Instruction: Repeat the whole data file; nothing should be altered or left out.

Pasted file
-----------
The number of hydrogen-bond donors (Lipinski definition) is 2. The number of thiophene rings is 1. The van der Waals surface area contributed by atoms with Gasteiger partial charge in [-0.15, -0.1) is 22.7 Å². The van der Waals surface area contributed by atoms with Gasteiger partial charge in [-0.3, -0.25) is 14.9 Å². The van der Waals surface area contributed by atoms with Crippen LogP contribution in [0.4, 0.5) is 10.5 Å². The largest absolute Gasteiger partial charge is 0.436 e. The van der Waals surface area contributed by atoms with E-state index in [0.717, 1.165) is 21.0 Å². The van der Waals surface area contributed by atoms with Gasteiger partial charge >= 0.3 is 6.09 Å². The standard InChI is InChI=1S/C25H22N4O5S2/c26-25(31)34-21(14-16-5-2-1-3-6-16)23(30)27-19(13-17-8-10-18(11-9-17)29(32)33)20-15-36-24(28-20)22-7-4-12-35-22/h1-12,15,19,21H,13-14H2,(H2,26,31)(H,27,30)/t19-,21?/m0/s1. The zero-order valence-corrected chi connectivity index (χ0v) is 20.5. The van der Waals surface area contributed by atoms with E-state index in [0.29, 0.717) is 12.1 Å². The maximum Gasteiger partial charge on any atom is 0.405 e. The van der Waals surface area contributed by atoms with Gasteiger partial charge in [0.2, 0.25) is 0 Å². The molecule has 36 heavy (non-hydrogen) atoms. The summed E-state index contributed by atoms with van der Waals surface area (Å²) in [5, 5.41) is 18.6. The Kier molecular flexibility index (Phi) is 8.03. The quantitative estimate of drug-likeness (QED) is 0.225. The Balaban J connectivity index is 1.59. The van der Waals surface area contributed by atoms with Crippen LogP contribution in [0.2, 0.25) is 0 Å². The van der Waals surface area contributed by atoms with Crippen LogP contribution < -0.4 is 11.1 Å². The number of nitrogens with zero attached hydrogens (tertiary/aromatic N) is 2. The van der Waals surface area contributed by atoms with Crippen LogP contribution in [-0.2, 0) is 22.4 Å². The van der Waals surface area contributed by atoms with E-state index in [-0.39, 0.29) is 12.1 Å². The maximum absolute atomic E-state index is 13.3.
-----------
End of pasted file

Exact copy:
The number of hydrogen-bond donors (Lipinski definition) is 2. The number of thiophene rings is 1. The van der Waals surface area contributed by atoms with Gasteiger partial charge in [-0.15, -0.1) is 22.7 Å². The van der Waals surface area contributed by atoms with Gasteiger partial charge in [-0.3, -0.25) is 14.9 Å². The van der Waals surface area contributed by atoms with Crippen LogP contribution in [0.4, 0.5) is 10.5 Å². The largest absolute Gasteiger partial charge is 0.436 e. The van der Waals surface area contributed by atoms with E-state index in [0.717, 1.165) is 21.0 Å². The van der Waals surface area contributed by atoms with Gasteiger partial charge >= 0.3 is 6.09 Å². The standard InChI is InChI=1S/C25H22N4O5S2/c26-25(31)34-21(14-16-5-2-1-3-6-16)23(30)27-19(13-17-8-10-18(11-9-17)29(32)33)20-15-36-24(28-20)22-7-4-12-35-22/h1-12,15,19,21H,13-14H2,(H2,26,31)(H,27,30)/t19-,21?/m0/s1. The zero-order valence-corrected chi connectivity index (χ0v) is 20.5. The van der Waals surface area contributed by atoms with E-state index in [0.29, 0.717) is 12.1 Å². The maximum Gasteiger partial charge on any atom is 0.405 e. The van der Waals surface area contributed by atoms with Gasteiger partial charge in [0.2, 0.25) is 0 Å². The molecule has 36 heavy (non-hydrogen) atoms. The summed E-state index contributed by atoms with van der Waals surface area (Å²) in [5, 5.41) is 18.6. The Kier molecular flexibility index (Phi) is 8.03. The quantitative estimate of drug-likeness (QED) is 0.225. The Balaban J connectivity index is 1.59. The van der Waals surface area contributed by atoms with Crippen LogP contribution in [0.2, 0.25) is 0 Å². The van der Waals surface area contributed by atoms with Crippen LogP contribution < -0.4 is 11.1 Å². The number of nitrogens with zero attached hydrogens (tertiary/aromatic N) is 2. The van der Waals surface area contributed by atoms with Crippen LogP contribution in [-0.2, 0) is 22.4 Å². The van der Waals surface area contributed by atoms with E-state index in [-0.39, 0.29) is 12.1 Å². The maximum absolute atomic E-state index is 13.3.